Article published in:Creoles, their Substrates, and Language Typology
Edited by Claire Lefebvre
[Typological Studies in Language 95] 2011
► pp. 81–103
Substrate influences in Kriyol
Guinea-Bissau and Casamance Portuguese-related Creole
Kriyol is a Portuguese-related creole language spoken in Guinea-Bissau (former Portuguese Guinea) and Senegalese Casamance. Besides being the primary language of an important community, it also serves as a lingua franca in a multilingual country where Portuguese, although being the official language, actually has little currency. Kriyol counts among the oldest Creoles in the world, having emerged probably during the sixteenth century from a pidginised variety of Portuguese used by the local intermediaries (grumetes) between the few Portuguese settlers and the local populations. Given this situation, one would expect a high degree of substrate influence. In fact, substrate influence, although readily visible, turns out to be limited as can be shown by comparing core grammatical phenomena between Kriyol and a selection of local languages (Balanta, Diola, Manjaku, Mankanya). It is proposed that the main reasons for such a limitation are (1) that the creole-creating grumetes soon formed a tightly united group with its own culture; and (2) that they were perfectly bilingual in Kriyol and one or several local languages, therefore able to keep their grammars separate.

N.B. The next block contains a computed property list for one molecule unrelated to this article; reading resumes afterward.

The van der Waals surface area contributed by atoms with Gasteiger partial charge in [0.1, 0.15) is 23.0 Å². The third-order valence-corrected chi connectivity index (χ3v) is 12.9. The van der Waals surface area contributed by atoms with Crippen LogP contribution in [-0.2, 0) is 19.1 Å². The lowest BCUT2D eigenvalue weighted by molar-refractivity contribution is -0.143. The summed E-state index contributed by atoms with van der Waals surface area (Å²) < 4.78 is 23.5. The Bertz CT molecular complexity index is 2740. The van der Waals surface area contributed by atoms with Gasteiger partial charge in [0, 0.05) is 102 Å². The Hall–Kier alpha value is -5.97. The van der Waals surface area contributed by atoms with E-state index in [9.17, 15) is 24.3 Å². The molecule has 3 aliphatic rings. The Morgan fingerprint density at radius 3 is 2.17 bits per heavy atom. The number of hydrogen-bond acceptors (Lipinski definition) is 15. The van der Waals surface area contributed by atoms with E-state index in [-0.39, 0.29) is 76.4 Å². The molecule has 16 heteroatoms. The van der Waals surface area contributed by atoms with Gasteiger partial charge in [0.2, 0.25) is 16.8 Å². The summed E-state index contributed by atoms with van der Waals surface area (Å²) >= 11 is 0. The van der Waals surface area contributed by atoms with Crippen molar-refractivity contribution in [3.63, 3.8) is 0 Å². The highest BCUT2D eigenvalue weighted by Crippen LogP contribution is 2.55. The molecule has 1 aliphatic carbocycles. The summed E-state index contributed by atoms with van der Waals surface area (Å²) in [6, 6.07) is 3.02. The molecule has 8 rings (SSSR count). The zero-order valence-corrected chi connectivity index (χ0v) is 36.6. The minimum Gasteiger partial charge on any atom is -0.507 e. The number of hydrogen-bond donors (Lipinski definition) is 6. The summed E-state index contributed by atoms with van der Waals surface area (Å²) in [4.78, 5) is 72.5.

Keywords: adstrate, Atlantic languages, Basic Varieties, Creoles, creolisation, grumetes, lançados, Mande languages, pidgins, Portuguese-related Creoles, substrate, West-African history
Published online: 17 February 2011
Cited by 1 other publications
Daval-Markussen, Aymeric, Kristoffer Friis Bøegh & Peter Bakker
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